By Anna Woodworth, Senior Auditor
Most real estate gurus can tell you about the important aspects of a commercial real estate lease: rent, term, options to renew, etc. But while location, location, location may be the biggest factor in signing on the dotted line, some lesser known parts of the lease can bring big headaches to tenants that haven’t thought through the impacts a “hidden clause” can bring.
When a tenant doesn’t have an attorney on their side who specializes in commercial lease negotiation, the business is at a disadvantage both during the negotiation and later as the consequences of their inexperience come to fruition.
Below are some tips for commercial tenants to think about as they negotiate their lease.
1. Operating Expenses
Not only does the tenant pay rent, but in many commercial leases they also pay their pro-rata share of operating expenses. Operating expenses can include utility costs, repairs and maintenance, management fees, and staff salaries to name a few. These expenses can and should be negotiated. Contract clauses can include a cap on management fees, and the exclusion of costs for structural repairs to the property, salaries above the level of building manager, legal and accounting fees, corporate overhead, etc. Each of these cost centers can add more money to the landlord’s bottom line and can cost tenants dearly.
Gross-ups are a mechanism that allow landlords to recoup building costs when the property is less than 100% occupied. Like everything else in a contract, gross-ups can be negotiated. There are many costs which are not 100% variable, yet because these contract clauses are often vague, many landlords gross-up 100% of the cost to the 100% occupancy threshold. For example, the cost of landscaping does not vary with occupancy, however the cost of electricity does. When a lease allows for gross-ups, tenants should make sure to include language stating that only variable expenses should be grossed-up, and negotiate specific variable percentages depending on the cost category.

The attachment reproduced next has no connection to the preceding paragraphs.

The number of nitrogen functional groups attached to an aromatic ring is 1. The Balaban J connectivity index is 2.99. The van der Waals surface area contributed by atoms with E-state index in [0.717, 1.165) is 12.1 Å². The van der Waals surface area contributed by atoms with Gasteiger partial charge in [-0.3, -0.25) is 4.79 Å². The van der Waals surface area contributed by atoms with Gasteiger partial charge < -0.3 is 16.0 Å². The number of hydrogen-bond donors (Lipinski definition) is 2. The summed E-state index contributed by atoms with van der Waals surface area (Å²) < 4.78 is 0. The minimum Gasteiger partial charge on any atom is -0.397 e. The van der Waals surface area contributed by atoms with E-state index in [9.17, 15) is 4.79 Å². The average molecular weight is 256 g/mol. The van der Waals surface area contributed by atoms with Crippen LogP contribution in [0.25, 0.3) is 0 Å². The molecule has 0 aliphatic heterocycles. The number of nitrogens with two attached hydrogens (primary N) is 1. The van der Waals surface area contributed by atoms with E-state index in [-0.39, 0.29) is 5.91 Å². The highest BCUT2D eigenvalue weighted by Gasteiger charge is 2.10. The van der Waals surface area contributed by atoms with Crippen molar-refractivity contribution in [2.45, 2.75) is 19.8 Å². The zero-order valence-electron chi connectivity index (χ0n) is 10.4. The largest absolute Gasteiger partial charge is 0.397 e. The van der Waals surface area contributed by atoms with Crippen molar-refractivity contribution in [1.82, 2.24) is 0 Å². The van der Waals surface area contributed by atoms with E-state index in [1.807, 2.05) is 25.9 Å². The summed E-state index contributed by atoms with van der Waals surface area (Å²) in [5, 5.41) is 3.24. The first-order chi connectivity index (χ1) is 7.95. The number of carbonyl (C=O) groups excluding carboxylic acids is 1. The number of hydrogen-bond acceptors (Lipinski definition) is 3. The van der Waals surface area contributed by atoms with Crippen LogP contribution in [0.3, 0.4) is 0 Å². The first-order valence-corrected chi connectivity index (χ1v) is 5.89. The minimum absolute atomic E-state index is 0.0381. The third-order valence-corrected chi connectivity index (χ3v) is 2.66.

Additionally, the tenant does not have to allow a landlord to gross-up to 100% occupancy. Many tenants negotiate for a 95% occupancy gross-up, which will save money in those years when the building is not fully occupied.
3. Above Standard Services
Tenants should be very aware of what costs they will be responsible for above rent, taxes and operating expenses. Many landlords provide electricity and heating/cooling during business hours, but if a tenant wants the lights on past 6pm, that’s going to cost extra. Landlords routinely put in a cushion above the actual costs for providing such services, which gives the landlord a nice extra stream of income. Tenants can decrease their exposure regarding above standard services by inserting lease language that limits landlord’s recovery to landlord’s actual costs.
4. Audit Clause
Commercial leases should have specific, well thought out audit clauses. Landlords want to limit the amount of time a tenant has to review the year end reconciliation statement, and bind the tenant to that statement if no questions are raised during that time period. Audit clauses do not have to be long to be effective for the tenant. They should give clear guidance on the procedure to follow, what can be reviewed, if documents can be reviewed remotely (thereby eliminating travel costs), how long the landlord must keep their records, as well as what to do when an audit reveals mistakes in the reconciliation statement.
The above are a few general ideas for negotiating a commercial lease. Chelepis is here to help. We are happy to review potential leases and negotiate the best situation for tenants as they search for their new home. Businesses have enough to worry about, getting hit with hidden fees from their landlord shouldn’t be another concern. With a little preparation and good negotiation tactics, commercial leases can be fair for all parties.
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